Project Details

Early Career

Status: Funded - Open

Early Risk Identification and Neural Mechanisms of Parent-Infant Interactions in Preterm Infants

Mary Lauren Neel, MD, MSCI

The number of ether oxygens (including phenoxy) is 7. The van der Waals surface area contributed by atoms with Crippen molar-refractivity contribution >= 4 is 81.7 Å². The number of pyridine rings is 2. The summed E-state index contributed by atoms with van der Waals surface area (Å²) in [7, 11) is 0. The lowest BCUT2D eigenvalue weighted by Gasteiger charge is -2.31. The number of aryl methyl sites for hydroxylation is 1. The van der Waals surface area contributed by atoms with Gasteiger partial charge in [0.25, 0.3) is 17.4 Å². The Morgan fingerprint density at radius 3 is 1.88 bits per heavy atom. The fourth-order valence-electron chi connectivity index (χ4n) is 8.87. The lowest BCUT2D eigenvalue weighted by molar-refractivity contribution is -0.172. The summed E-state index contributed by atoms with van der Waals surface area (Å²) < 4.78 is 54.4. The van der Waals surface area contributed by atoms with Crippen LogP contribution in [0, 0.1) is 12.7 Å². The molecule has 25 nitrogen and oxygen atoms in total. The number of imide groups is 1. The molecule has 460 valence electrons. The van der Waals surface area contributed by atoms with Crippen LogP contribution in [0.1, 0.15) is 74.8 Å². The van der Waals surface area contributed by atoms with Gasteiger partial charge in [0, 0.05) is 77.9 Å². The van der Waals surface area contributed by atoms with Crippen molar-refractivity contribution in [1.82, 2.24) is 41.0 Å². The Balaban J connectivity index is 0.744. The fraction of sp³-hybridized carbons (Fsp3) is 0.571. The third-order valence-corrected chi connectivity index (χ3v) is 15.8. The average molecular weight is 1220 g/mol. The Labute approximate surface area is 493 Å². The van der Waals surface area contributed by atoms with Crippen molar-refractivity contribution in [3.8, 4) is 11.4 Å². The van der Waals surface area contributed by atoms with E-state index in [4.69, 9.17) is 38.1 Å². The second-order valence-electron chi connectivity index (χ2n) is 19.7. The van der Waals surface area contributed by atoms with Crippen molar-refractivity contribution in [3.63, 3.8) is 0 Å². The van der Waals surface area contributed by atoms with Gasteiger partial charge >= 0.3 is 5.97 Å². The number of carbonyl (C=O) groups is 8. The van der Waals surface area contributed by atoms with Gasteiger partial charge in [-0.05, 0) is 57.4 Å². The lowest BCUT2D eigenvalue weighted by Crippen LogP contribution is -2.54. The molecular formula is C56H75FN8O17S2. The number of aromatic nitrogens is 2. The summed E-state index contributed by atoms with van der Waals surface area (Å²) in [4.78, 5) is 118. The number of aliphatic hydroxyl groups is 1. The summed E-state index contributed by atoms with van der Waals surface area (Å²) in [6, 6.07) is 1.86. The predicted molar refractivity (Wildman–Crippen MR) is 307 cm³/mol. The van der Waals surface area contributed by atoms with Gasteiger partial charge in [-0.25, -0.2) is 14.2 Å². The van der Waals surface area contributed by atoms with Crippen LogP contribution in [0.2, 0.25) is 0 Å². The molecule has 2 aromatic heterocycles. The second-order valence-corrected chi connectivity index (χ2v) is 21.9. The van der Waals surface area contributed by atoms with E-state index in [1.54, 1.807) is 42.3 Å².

BACKGROUND: One in ten infants in the US is born preterm, with increased risk for neurodevelopmental impairment. Controlling for infant medical and family social factors, parenting characteristics explain 18% variance in outcomes. Parenting approaches are modifiable using high quality interventions. GAP: The stability of parenting characteristics is uncertain in early months, when NICU-based interventions are potentially most beneficial. Absent mechanistic data explaining relationships between parenting characteristics and infant responses render designing targeted interventions challenging. Finally, few quantitative parenting domain measures in young infants are available, delaying early identification of at-risk dyads. HYPOTHESES: Parental attunement (infant cues and physical connection) and structure (routine) assessed by validated Baby Care Questionnaires are stable (pre-NICU discharge to 3-4 months corrected age [CA]), accounting for illness severity and prematurity. Cortical processing measures of connection are most pronounced in response to mother’s voice (infant-directed speech). Parents demonstrating high attunement and structure before discharge will have highest synchrony and emotional connection (3-4 months CA). METHODS: Prospective observational cohort study, 111 infants (330/7-360/7 weeks postmenstrual age) at large regional NICU followed longitudinally (NICU discharge – 3-4 months CA). NICU assessed parental attunement and structure, and infant cortical processing measures of connection during different speech/sound conditions. Neural and behavioral markers of emotional mother/infant connection during interaction (3-4 months CA). Covariates: infant medical factors, socio-economic status, maternal depression, maternal perception of bonding. RESULTS: Pending IMPACT: Pilot/background data critical to design/testing early, mechanistically sound, neurally-based parenting interventions in preterm populations with the potential to enhance neuroprotective or therapeutic interventions in multimodal approach. Help to identify at-risk dyads who may benefit most from targeted NICU-based parenting interventions.